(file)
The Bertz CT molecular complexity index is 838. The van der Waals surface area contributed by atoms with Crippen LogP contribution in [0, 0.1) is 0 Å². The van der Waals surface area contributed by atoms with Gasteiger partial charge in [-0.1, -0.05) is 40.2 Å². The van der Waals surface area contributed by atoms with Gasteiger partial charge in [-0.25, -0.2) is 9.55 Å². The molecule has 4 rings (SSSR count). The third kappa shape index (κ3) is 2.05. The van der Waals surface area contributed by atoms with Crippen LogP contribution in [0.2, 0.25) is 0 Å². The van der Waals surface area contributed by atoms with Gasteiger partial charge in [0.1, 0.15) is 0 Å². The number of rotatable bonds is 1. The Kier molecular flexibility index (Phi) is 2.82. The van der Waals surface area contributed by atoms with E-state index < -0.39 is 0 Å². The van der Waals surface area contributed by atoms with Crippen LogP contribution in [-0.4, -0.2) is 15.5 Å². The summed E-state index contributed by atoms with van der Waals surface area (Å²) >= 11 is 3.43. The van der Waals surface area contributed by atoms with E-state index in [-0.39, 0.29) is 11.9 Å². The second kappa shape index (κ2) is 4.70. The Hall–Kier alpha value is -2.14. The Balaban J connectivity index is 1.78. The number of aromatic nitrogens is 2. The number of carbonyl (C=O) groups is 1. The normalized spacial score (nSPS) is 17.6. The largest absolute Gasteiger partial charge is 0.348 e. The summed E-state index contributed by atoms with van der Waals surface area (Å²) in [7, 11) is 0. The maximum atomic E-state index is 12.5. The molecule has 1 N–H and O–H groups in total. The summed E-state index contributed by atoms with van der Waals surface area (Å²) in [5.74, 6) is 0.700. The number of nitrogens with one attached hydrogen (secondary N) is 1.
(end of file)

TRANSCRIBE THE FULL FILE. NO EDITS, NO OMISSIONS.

The Bertz CT molecular complexity index is 838. The van der Waals surface area contributed by atoms with Crippen LogP contribution in [0, 0.1) is 0 Å². The van der Waals surface area contributed by atoms with Gasteiger partial charge in [-0.1, -0.05) is 40.2 Å². The van der Waals surface area contributed by atoms with Gasteiger partial charge in [-0.25, -0.2) is 9.55 Å². The molecule has 4 rings (SSSR count). The third kappa shape index (κ3) is 2.05. The van der Waals surface area contributed by atoms with Crippen LogP contribution in [0.2, 0.25) is 0 Å². The van der Waals surface area contributed by atoms with Gasteiger partial charge in [0.1, 0.15) is 0 Å². The number of rotatable bonds is 1. The Kier molecular flexibility index (Phi) is 2.82. The van der Waals surface area contributed by atoms with E-state index < -0.39 is 0 Å². The van der Waals surface area contributed by atoms with Crippen LogP contribution in [-0.4, -0.2) is 15.5 Å². The summed E-state index contributed by atoms with van der Waals surface area (Å²) >= 11 is 3.43. The van der Waals surface area contributed by atoms with E-state index in [-0.39, 0.29) is 11.9 Å². The second kappa shape index (κ2) is 4.70. The Hall–Kier alpha value is -2.14. The Balaban J connectivity index is 1.78. The number of aromatic nitrogens is 2. The number of carbonyl (C=O) groups is 1. The normalized spacial score (nSPS) is 17.6. The largest absolute Gasteiger partial charge is 0.348 e. The summed E-state index contributed by atoms with van der Waals surface area (Å²) in [7, 11) is 0. The maximum atomic E-state index is 12.5. The molecule has 1 N–H and O–H groups in total. The summed E-state index contributed by atoms with van der Waals surface area (Å²) in [5.74, 6) is 0.700. The number of nitrogens with one attached hydrogen (secondary N) is 1.